The demise of HTVC's monopoly can be traced back to 1969, when the Town of Huntington awarded a co-franchise to Inter-County Television of Suffolk, Inc. ("Inter-County"). However, the latter took no steps to construct a cable television system, and its franchise remained fallow until Cablevision acquired Inter-County in 1973. Then Inter-County unsuccessfully sought confirmation of its franchise from the New York State Commission on Cable Television ("Cable Commission"), see N.Y. Exec. Law § 821 (McKinney 1982). Nonetheless, prompted by concern over HTVC's failure to connect homes not accessible by above-ground utility poles, in 1976 the Town of Huntington executed a new franchise agreement with Inter-County requiring it to serve homes in those areas and permitting it to "overbuild"
HTVC's existing system. In March, 1978, over the vigorous opposition of HTVC, the Cable Commission approved the new franchise agreement. After two years of construction, during and even after which time HTVC unsuccessfully brought six separate proceedings before the Cable Commission and in the state court to block construction and invalidate the franchise, Cablevision of Huntington began operating in December, 1981. Since that time HTVC and Cablevision of Huntington have been in direct competition for most of Huntington's existing and new subscribers.
B. Excusive Contracts Between Cablevision and the Teams
Since 1975 Cablevision has entered into a number of contracts with the teams granting it certain exclusive rights in connection with the productioon and distribution of sports programming for cablecasting the teams' games in the metropolitan area. It is important to note that the contracts covered the entire metropolitan area and not Huntington alone. Because these contracts are of the utmost importance the court believes that the essential features of the contracts shared by all the teams, as well as a summary description of the individual contracts on a team-by-team and chronological basis, should be set forth pointing out those terms governing duration and exclusivity.
1. Essential Features of the Contracts
The basic scheme of the several contracts, exceptions to which will be noted on a team-by-team basis, infra, was the grant to Cablevision of the exclusive license to produce the same programming and to sublicense cablecasting rights to operators of cable television systems within the teams' "home territory." Such systems would include those owned by Cablevision and those owned by others.Since 1979, when SportsChannel Associates created "SportsChannel," all of the teams' cablecast games have been sublicensed to cable operators as a part of the "SportsChannel" premium cable television service. The teams contracts almost invariably gave Cablevision the right to sublicense all cable system operators within a given territory (generally the New York metorpolitan area and in all cases inclusive of Huntington) but did not obligate Cablevision to sublicense all potential sublicensees. The language whereby Cablevision retained sublicensing discretion varied greatly from contract to contract. Some of the contracts specifically provided that Cablevision had no obligation to sublicense non-Cablevision owned systems (such as HTVC) which were competing in the same geographic area against Cablevision systems (such as Cablevision of Huntington). The teams, of course, in granting exclusive sublicensing rights to Cablevision, gave up all rights themselves to deal independently with third-party cable system operators seeking to cablecast the teams' games.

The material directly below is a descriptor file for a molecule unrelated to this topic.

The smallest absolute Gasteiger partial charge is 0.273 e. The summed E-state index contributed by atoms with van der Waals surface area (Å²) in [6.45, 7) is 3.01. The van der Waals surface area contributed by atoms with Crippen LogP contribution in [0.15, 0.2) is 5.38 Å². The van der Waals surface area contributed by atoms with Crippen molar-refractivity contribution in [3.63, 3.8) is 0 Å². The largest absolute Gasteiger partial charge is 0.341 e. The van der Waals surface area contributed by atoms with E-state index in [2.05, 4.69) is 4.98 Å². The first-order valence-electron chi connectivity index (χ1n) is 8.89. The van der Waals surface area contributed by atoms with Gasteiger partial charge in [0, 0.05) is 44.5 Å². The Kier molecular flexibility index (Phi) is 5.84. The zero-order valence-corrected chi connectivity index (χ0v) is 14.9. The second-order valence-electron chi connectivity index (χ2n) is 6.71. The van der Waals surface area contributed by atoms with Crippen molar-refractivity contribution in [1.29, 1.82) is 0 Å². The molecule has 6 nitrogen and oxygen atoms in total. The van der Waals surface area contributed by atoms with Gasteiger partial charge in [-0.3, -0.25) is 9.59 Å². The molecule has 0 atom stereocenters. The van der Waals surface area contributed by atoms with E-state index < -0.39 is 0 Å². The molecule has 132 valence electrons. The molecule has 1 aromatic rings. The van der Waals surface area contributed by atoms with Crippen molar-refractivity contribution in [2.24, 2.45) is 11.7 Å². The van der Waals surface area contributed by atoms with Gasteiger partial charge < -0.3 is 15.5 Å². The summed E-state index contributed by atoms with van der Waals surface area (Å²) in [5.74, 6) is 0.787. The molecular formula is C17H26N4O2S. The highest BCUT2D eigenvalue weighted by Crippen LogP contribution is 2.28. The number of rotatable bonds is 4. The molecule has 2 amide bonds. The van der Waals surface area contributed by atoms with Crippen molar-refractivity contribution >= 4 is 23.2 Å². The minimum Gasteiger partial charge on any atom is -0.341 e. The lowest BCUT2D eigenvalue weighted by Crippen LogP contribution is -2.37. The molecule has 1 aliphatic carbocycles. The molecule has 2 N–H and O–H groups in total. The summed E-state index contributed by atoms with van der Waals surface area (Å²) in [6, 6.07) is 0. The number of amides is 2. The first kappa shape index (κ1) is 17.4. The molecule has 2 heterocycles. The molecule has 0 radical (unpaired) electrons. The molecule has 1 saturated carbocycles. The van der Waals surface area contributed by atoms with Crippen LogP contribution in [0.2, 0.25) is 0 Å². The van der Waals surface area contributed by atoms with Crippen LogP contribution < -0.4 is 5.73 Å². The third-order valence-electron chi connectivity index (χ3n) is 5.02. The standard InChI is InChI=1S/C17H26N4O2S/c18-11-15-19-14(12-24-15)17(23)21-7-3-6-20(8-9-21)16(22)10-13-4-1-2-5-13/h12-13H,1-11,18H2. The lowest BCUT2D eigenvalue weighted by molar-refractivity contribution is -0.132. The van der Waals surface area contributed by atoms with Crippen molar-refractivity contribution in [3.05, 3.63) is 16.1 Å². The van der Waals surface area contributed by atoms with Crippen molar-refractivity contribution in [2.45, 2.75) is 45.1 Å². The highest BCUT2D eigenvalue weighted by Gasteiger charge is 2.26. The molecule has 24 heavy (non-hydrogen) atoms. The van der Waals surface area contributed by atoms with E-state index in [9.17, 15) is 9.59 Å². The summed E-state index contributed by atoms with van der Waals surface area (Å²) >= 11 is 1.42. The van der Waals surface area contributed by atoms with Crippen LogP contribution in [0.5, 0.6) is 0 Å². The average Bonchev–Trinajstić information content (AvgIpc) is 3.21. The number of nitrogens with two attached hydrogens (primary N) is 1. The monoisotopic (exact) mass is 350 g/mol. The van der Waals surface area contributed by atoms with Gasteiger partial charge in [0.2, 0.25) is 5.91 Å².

Since the inception of "SportsChannel" in 1979, all of the contracts have provided that Cablevision be solely responsible for the production and origination of the sporting events carried on "SportsChannel" and the costs thereof. For the home games of two of the teams -- the Nets and the Islanders -- Cablevision has generally leased production facilities from an independent sports-programming producer. For the home games of the Mets and Yankees, Cablevision has leased the production facilities of two local broadcast stations which have separate agreements with those teams for the broadcasting of a certain number of the teams' games.
The Mets and Yankees agreements have provided that the teams would use their best efforts to make the broadcasters' facilities available for Cablevision's use. For those away games of the teams cablecast by Cablevision on ...